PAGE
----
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This content is taken from the UNSW Sydney's online course, Biosecurity and Bioterrorism: Public Health Dimensions. Join the course to learn more.

Skip to 0 minutes and 8 seconds DAVID MUSCATELLO: Hello, I’m Dr David Muscatello. What are the policy and regulation aspects of bioterrorism and biosecurity? There are many dimensions to the regulation of activities that could lead to bioterrorism or unintentional incidents that might lead to the release of harmful biological agents. Countries may be doing research on biological agents for defence or bioweapon development. University researchers might be conducting biological and genetic research that could lead to modification of relatively harmless viruses that make them more harmful. Laboratories that conduct this kind of research need to be regulated to insure handling procedures are safe. There also needs to be governance around how and when such laboratories should be created.

Skip to 1 minute and 2 seconds Ideally there would be strong local and international legal barriers to preventing rogue persons or countries from secretly creating these capabilities. An important tool in international governance of public health activities is the International Health Regulations. The most recent regulations were agreed by member states of the World Health Organisation in 2005. The regulations are aimed at making sure countries take responsibility for preventing the international spread of infectious diseases while limiting the impact on travel and trade between countries. They also specify the reporting responsibilities of countries in relation to events or incidents that may lead to public health emergencies of international concern. Bioterrorism or accidental release of biological agents could be one such event.

Skip to 2 minutes and 5 seconds The International Biological Weapons Convention came into force in 1975. It’s longer name, it’s very long name, is The Convention on the Prohibition of the Development, Production and Stockpiling of Bacteriological, (or Biological) and Toxin Weapons and on their Destruction. It’s administered by the United Nations. The convention prohibits countries from engaging in any activity relating to biological agents and toxins that has a purpose that is not for peaceful, preventive or curative purposes. Most, but not all countries, are signatories to the convention. Modern biological research capabilities include the ability to manipulate the genetic material of organisms to alter their characteristics. Some researchers are engaging in research on some infectious pathogens that cause illness in humans.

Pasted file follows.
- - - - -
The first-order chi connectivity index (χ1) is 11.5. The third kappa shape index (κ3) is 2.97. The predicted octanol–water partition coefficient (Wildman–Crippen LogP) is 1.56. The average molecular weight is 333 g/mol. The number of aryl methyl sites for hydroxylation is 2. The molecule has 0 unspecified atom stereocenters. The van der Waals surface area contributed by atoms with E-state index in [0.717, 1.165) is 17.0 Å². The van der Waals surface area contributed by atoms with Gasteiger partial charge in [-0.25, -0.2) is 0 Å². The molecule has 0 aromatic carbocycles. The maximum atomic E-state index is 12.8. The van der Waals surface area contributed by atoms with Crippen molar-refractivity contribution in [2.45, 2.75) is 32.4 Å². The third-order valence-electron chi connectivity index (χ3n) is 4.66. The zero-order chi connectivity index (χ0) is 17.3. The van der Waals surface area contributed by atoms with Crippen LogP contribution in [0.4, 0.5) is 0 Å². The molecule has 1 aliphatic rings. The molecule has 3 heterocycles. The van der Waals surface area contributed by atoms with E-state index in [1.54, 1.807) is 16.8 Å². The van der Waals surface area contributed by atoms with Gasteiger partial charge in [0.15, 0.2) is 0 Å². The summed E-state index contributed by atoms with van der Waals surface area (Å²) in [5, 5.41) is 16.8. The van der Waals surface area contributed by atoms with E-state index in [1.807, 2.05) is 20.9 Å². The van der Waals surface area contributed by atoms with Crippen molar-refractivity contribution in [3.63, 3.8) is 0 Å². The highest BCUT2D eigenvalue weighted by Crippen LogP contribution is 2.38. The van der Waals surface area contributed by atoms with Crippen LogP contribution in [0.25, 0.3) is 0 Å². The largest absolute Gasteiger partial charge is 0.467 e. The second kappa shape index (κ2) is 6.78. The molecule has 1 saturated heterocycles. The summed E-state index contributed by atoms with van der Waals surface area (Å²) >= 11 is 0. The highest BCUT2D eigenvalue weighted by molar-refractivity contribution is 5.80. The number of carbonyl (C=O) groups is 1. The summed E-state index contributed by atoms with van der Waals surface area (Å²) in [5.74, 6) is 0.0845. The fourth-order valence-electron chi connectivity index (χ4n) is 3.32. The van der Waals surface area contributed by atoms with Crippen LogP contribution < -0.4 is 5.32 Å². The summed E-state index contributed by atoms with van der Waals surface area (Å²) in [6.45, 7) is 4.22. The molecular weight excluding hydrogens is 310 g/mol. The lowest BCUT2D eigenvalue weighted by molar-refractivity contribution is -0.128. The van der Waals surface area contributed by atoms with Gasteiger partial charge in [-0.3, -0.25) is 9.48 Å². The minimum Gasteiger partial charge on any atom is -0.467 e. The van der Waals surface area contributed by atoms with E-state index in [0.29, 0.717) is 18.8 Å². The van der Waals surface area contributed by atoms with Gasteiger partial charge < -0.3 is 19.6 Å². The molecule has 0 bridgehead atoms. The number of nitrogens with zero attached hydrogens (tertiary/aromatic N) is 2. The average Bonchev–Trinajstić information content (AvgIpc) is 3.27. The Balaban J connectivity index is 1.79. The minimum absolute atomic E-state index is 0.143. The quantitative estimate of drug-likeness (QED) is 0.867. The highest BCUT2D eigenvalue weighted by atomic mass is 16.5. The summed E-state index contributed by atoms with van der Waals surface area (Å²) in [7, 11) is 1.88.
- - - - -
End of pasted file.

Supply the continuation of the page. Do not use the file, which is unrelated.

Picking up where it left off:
Skip to 3 minutes and 8 seconds An example might be research that aims to understand how avian influenza viruses, that is bird flu viruses that are not currently easily transmitted between people, could become easily transmitted between people. This research could lead to a better understanding of how viruses cause epidemics and so could help humans. However in the wrong hands, or if they’re accidentally released into the community, this research could have catastrophic consequences. Within countries the regulation of laboratories, hospitals and other facilities that may be exposed to or handle dangerous infectious materials and pathogens is very important. Policies and regulations that ensure the safe handling and that aim to prevent unintentional or criminal release of biological agents are extremely important.

Skip to 4 minutes and 5 seconds Australia, for example, has a regulatory scheme for security sensitive biological agents that is administered by the Australian Department of Health. You can see that ensuring human health and safety in the context of biological agents is a complex, legal and regulatory area with important consequences if it is not done properly.

Policy and ethical issues

In this presentation, we describe the policy and regulatory measures that aim to limit the risk, both locally and globally of bioterrorism. There are many aspects of biosecurity that may be addressed by policy and regulation and we describe some of these. We introduce international regulations that apply to most countries, but not always all. We look at research activities that may introduce additional biosecurity risk, as well as some local level regulatory requirements to limit biosecurity risks.

After watching this video, in the comments section below discuss your answers to the following questions:

Are you able to find any information on regulation of biohazards, security sensitive biological agents, biological weapons or biological laboratories in your country or another country? What are the aims of these regulations?

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This video is from the free online course:

Biosecurity and Bioterrorism: Public Health Dimensions

UNSW Sydney